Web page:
Time of their lives
October 27, 2017
When October rolls around, one main event lingers in the mind of every high school student: homecoming.
As Beyoncé reverberated throughout the gym two weeks ago during the homecoming dance in the Claver Center, CCHS Options student Ramsey Madueno ‘21 danced the night away during this year’s “You’re the Don that I Want” themed homecoming dance, an event that integrated special needs students with general population students in an effort to create an all-inclusive event.
“Options is a program that is designed to give students with disabilities the opportunity to have a Catholic high school education and the high school experience,” said Ms. Adriana Pehl, who serves as the current Options program teacher.
Unlike many other high schools that attend only to special needs students’ academic lives, CCHS strives to impact these students social lives as well, Ms. Pehl said.
When the homecoming season arrives, high school students often worry about their makeup, date, and outfit, which often puts an emphasize on the superficiality of the dance. However, CCHS Options teachers, mentors, and students are focused on one goal: helping the options kids enjoy an awesome night.
“I had danced so much it felt like my feet were ready to fall off by the end of the night,” Madueno said.
High schools host dances, rallies, and football games to create social events for students, occasions that are viewed as the ultimate high school experience. Although high schools host the events, many schools do little to make sure that all students, especially those with special needs, particiapte equally.
At CCHS, Options kids have mentors who work with them to complete homework or focus in class. However, not only do these mentors assist Options students educationally, but also socially, instilling close bonds with the kids that allow friendships to bloom.
Throughout the dance, Options mentors were given 30 minute slots to dance, to take pictures, and to accompany the Options students.
“I can’t even explain the feeling I experienced being able to see the smile on their faces during the dance,” Lizandrea Vizcarra ‘19, a first year Options mentor to Madueno, said. “I loved being able to encourage them to stay confident and simply enjoy the night.”
Achieving this goal might seem easy, but it is quite the opposite.
Students with learning disabilities often experience self esteem and anxiety issues. The opportunity of attending a homecoming dance as an Options student was an experience that allowed nearly all of them to break out of their shells and be a teenager for a night.
The point of having the mentors stay with the kids was to support them socially, making sure that they are all included and happy, a statement echoed by Ms. Pehl. The mentors were the secret ingredient in the success of this year’s homecoming dance.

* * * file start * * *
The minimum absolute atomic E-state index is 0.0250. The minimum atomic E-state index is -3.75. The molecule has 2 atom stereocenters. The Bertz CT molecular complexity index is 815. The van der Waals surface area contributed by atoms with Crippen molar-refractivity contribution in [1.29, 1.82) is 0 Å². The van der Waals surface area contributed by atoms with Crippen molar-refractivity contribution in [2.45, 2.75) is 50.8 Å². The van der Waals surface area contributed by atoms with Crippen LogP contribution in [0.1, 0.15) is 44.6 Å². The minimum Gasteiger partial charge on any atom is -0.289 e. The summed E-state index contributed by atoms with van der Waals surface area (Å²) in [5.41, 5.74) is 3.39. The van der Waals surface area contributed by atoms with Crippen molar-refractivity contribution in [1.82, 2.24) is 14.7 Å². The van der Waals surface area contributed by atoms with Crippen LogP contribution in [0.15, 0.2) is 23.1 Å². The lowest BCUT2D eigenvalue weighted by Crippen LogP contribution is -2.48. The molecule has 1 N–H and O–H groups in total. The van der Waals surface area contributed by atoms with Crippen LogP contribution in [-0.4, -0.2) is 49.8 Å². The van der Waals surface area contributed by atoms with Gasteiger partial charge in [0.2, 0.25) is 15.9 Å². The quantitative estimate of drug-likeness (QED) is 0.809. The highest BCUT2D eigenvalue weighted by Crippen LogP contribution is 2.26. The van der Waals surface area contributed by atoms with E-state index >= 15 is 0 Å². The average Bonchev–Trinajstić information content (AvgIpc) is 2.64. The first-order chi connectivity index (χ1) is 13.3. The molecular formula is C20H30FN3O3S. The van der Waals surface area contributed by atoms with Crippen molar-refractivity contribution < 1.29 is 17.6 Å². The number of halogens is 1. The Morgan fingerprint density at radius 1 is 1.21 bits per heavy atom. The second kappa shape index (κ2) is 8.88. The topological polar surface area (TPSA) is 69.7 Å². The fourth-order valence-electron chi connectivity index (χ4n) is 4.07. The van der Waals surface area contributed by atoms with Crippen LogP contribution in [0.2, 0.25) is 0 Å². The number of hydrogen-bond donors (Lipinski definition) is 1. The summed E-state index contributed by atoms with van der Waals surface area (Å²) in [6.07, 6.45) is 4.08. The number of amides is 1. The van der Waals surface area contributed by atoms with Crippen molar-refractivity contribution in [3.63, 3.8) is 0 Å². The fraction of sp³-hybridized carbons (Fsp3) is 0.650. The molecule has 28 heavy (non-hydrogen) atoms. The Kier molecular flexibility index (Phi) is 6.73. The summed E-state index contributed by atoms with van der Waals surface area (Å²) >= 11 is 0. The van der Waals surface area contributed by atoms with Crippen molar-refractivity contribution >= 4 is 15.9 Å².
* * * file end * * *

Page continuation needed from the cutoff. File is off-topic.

“I danced, I laughed, I even ate some amazing food,” Madueno said. “It even made me wish homecoming was everyday.”
The CCHS homecoming was unlike any other school’s homecoming, because the Options kids made it a one-in-a-million dance. The opportunity to offer a program like Options is extraordinary.
“I feel completely blessed to be part of something so beautiful at our school,” Vizcarra said. “The support and love these children are shown is something that should be available to all students with disabilities all over the world.”
Following the success of Options first year at CCHS, the National Center for Education Statistics estimated that from 2014 to 2015, 6.6 million kids between the ages 3 to 21 received special education services. CCHS resembles a grain of sand in the remarkable advancement of education for students with disabilities.
As music pounded through the colorfully-lit gym, homecoming became a dream come true for the options students. It was a night full of laughter, new friendships, and unforgettable memories, which made the “You’re the DON I want” dance by far the best.
The Options program has given so much to the kids, but the kids have given so much to the CCHS campus.
After the dance, cheerful and elated Ramsey said, “You can never dance too much.”
Options students continue to be a beautiful light of shining positivity in classrooms, dances, and everywhere on campus, Vizcarra said.
The CCHS homecoming continues to be an ideal example of why programs for disability students are so crucial to schools all around the U.S. These unique teens continue to be teens at the end of the day who deserve to have an education and who deserve to live a normal teenage life.
“This year’s homecoming gave Options students a night full of memories that will last a lifetime in their hearts,” Vizcarra said.